Preeclampsia Awareness Month 2014

Friday, May 09, 2014

May is Preeclampsia Awareness Month

This month marks Preeclampsia Awareness Month. As a preeclampsia survivor, I'm here to tell you preeclampsia is not something to take lightly. *As a nationally recognized health observance, Preeclampsia Awareness Month presents the perfect opportunity for the Preeclampsia Foundation to offer education and events that will increase awareness of this life-threatening disorder of pregnancy, which occurs in up to eight percent of all pregnancies.

 What is Preeclampsia?

*Preeclampsia is a disorder that occurs only during pregnancy and the postpartum period and affects both the mother and the unborn baby. Affecting at least 5-8% of all pregnancies, it is a rapidly progressive condition characterized by high blood pressure and the presence of protein in the urine. Swelling, sudden weight gain, headaches and changes in vision are important symptoms; however, some women with rapidly advancing disease report few symptoms. For additional information, download the Preeclampsia Fact Sheet at https://www.preeclampsia.org/images/pdf/preeclampsia_fact_sheet.pdf.

Know the Symptoms

*If you experience any of the following symptoms at any point during your pregnancy, call your doctor immediately. Having the following symptoms doesn't necessarily mean you have preeclampsia; however, it is cause for concern, and you should be checked out by your doctor as soon as possible.
  • Swelling of the hands and feet
  • Weight gain of more than five pounds in one week
  • Headache that won't go away
  • Changes in vision
  • Sudden nausea (especially near or after the mid-point of your pregnancy)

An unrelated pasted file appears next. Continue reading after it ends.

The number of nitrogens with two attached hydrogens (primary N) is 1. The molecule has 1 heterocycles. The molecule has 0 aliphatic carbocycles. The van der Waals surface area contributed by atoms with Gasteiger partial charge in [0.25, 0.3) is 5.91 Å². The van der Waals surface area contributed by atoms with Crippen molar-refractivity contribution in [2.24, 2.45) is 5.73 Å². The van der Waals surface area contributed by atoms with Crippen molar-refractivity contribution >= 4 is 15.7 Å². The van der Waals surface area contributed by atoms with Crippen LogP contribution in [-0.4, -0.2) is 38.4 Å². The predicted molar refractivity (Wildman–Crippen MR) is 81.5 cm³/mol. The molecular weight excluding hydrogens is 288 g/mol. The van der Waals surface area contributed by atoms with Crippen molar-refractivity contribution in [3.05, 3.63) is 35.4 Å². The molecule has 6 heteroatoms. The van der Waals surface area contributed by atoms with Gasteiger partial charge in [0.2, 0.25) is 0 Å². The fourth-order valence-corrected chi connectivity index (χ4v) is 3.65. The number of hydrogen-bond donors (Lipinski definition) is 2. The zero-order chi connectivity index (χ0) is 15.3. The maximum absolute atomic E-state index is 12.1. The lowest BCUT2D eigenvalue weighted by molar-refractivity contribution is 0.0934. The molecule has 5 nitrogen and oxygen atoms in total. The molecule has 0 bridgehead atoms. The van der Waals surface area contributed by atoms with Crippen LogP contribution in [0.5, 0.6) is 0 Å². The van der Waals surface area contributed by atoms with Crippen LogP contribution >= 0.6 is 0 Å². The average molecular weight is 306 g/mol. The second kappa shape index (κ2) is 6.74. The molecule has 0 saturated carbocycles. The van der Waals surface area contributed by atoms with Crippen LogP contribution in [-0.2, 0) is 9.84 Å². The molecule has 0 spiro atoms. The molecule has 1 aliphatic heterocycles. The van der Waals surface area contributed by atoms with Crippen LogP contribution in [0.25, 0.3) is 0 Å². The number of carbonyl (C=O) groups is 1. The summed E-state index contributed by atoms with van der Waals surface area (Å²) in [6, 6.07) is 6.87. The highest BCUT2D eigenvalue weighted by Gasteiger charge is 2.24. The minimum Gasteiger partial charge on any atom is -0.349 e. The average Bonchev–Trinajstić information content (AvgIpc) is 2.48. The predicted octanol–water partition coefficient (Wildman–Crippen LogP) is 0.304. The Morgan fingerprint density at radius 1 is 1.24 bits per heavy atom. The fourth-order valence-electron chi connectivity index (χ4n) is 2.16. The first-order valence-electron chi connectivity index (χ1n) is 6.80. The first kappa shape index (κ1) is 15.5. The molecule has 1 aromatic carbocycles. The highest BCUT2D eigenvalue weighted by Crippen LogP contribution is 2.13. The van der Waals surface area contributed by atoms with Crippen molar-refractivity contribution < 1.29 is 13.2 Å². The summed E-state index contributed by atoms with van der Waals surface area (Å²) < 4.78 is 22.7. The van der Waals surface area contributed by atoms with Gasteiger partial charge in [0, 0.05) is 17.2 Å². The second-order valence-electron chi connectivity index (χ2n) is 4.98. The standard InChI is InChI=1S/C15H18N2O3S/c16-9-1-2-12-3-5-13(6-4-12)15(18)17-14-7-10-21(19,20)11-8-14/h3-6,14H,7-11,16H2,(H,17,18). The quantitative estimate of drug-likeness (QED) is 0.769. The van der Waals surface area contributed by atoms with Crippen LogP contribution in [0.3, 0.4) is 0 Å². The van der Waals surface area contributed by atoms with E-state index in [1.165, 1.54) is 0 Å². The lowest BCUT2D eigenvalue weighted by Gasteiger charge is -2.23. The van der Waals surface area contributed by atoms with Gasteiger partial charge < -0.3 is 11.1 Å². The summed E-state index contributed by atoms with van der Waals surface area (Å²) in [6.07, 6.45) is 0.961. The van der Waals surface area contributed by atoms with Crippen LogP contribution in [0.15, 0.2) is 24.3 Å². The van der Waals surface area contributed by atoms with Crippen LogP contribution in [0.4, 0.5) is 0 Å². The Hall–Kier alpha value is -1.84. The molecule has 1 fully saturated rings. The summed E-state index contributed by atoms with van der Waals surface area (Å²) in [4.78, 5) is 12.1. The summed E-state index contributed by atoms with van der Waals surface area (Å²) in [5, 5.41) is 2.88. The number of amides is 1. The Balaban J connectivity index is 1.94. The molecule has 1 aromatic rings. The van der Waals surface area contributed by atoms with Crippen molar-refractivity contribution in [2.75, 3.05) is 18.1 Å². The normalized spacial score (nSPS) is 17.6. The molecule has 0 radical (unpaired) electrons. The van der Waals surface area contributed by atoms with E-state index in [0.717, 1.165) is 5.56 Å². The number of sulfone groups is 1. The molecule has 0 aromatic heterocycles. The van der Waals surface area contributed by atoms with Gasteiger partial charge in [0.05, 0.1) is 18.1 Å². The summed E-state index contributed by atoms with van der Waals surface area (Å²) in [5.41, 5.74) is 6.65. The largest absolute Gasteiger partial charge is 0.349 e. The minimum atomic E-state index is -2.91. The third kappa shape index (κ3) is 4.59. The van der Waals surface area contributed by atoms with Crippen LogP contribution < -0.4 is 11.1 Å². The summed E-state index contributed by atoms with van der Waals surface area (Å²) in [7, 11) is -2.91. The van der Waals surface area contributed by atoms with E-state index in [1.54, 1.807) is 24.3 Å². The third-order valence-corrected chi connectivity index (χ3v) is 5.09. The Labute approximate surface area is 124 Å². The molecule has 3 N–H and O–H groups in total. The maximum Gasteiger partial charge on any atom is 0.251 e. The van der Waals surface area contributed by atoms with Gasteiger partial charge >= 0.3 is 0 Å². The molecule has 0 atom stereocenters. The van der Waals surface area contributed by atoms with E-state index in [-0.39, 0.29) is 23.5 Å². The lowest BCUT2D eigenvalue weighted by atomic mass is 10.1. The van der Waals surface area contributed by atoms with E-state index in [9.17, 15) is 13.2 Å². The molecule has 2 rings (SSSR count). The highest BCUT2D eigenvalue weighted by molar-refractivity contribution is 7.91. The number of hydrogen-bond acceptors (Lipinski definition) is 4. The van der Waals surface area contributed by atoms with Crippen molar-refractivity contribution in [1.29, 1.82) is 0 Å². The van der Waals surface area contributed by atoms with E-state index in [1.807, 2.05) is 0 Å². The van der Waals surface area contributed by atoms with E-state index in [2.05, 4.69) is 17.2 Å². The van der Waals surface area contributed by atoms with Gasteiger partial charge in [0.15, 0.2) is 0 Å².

• Upper right stomach pain
Remember to trust yourself. Some women may exhibit no symptoms, but feel a little off. Don't hesitate to contact your health provider. You know you're body and if something doesn't feel right, let them know.

Promise Walk for Preeclampsia

Throughout May, the Preeclampsia Foundation will be hosting several Promise Walks for Preeclampsia all across the country. There is even a virtual Promise Walk if one is not in your area. The purpose of the Promise Walk is to raise awareness concerning preeclampsia. For more information on a Promise Walk in your area, visit http://www.promisewalk.org.

Additional Information

If you or a loved one has suffered from preeclampsia, there are many resources available to you. I found comfort in talking with other women who had also experienced preeclampsia. There are numerous support groups, one being the Preeclampsia Foundation's Community Forum. There are also many blogs out there, as well as preeclampsia groups on sites such as BabyCenter and The Bump.

To stay on top of the latest research, visit https://www.preeclampsia.org/research. Here you can find the latest findings, as well as opportunities to participate in the latest clinical studies and trials. During my time in the hospital, I voluntarily participated in an on-going research study. I knew it may not help me now, but if something that happened to me could help save even one momma and baby, I was all for it.

If you're interested in my story, you can read all about here:

*Sources
  • Preeclampsia Awareness Month. (n.d.). Retrieved May 8, 2014, from https://www.preeclampsia.org/pream 
  • About Preeclampsia. (n.d.). Retrieved May 8, 2014, from https://www.preeclampsia.org/health-information/about-preeclampsia


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